A meme is a thought or action or behaviour that spreads in a social network. Memes are pervasive now with the abundance of on-line social media, ranging from fads like the ice bucket challenge, to popular gifs or sayings. The Big Bang Theory hilariously took on the topic of memes in the following clip.
Network scientists have been studying the spread of influence in social networks for some time. Given the prevalence of big data, there is a renewed interest in the topic among mathematicians and computer scientists studying complex networks.
The featured image in this post shows the spread of the “No one should” meme on Facebook.
We introduced the notion of graph burning as a simplified model for the spread of memes in a network. Imagine someone trying to optimize the spread of a meme, hitting key actors in the network with the meme in a given priority sequence. To recap graph burning, nodes start off as dormant, and become active over time. If a dormant node is neighboring an active one, it too becomes active. This is similar to graph percolation, but with the major variation that we can activate a new node anywhere in the next network in each step.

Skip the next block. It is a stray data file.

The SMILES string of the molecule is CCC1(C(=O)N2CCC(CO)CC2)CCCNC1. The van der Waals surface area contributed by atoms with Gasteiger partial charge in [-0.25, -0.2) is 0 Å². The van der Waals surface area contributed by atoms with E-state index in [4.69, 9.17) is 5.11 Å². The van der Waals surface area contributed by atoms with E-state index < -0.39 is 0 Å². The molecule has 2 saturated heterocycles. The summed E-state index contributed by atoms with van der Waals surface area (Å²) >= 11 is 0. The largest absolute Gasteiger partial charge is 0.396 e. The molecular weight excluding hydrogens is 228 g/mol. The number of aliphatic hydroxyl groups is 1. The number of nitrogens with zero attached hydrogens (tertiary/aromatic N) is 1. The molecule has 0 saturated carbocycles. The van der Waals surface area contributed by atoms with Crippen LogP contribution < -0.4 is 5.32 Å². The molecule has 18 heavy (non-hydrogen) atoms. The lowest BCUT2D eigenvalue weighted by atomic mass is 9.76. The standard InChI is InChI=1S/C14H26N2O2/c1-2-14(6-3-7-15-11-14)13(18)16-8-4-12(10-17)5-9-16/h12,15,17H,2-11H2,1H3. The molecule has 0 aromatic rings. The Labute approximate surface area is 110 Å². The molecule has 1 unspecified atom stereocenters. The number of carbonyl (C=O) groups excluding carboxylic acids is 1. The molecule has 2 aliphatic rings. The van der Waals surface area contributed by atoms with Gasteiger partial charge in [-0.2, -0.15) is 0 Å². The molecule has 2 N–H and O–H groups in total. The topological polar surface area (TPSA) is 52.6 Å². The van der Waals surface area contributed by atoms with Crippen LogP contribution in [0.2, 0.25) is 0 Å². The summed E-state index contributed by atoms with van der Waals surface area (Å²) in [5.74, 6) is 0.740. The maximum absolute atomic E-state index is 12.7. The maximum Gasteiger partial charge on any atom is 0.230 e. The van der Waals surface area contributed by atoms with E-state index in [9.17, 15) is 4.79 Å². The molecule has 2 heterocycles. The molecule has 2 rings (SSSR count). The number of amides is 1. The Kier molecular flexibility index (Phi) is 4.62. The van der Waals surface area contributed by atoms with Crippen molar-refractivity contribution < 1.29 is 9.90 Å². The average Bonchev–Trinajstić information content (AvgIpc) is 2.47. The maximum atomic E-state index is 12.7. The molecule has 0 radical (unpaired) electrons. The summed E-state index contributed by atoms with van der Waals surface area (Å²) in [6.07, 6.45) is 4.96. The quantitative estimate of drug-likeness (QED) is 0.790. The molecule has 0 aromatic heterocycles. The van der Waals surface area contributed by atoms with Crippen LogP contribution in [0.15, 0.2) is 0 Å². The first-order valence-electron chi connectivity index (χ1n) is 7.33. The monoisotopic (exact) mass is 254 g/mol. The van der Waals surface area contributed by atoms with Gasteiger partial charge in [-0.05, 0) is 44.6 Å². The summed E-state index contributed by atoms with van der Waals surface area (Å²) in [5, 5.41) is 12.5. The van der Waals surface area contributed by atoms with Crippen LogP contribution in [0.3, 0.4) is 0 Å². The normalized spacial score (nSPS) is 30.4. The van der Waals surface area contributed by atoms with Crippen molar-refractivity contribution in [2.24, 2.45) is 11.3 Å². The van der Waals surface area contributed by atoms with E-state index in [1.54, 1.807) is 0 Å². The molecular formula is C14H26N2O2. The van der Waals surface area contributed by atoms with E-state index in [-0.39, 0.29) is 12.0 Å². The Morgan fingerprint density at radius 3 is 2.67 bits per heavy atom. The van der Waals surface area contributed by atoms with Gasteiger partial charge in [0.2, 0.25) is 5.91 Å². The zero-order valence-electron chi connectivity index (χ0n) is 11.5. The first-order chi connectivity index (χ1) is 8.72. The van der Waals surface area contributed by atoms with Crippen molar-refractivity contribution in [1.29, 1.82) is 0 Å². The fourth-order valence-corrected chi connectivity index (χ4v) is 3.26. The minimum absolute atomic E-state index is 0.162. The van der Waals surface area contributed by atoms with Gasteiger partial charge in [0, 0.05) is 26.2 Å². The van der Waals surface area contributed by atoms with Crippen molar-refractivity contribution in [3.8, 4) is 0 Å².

Here is an example of burning a graph in three steps, with the active nodes chosen by different colors. We burned the red circled node first, followed by the green, then blue. Notice how the fire spread from each circled node over time to neighbours.
Our first published paper on the topic How to Burn a Graph considers the burning number of a graph, which measures how fast burning spreads. We considered characterizations of the burning number, as well as its values on trees and other graph families.
In a forthcoming paper, we prove that computing the best way to burn a graph is hard, in the sense of being NP-complete. In other words, it is highly unlikely someone will find a fast way of compute how to burn a graph in the general case.
The cool thing is that the NP-completeness holds even in graphs with a simple structure. For example, the problem is NP-complete in trees, and even special trees like those with maximum degree three, or spiders (think of paths connected to a single root node). The burning problem is even hard on the disjoint union of paths.
Our work suggests that determining how quickly to spread an aggressive meme in a social network is a non-trivial problem. We have some fast algorithms in restricted cases, but for now, heuristics are all we can suggest for spreading a meme in a general network.
In the meantime, memes will continue to propagate throughout our culture.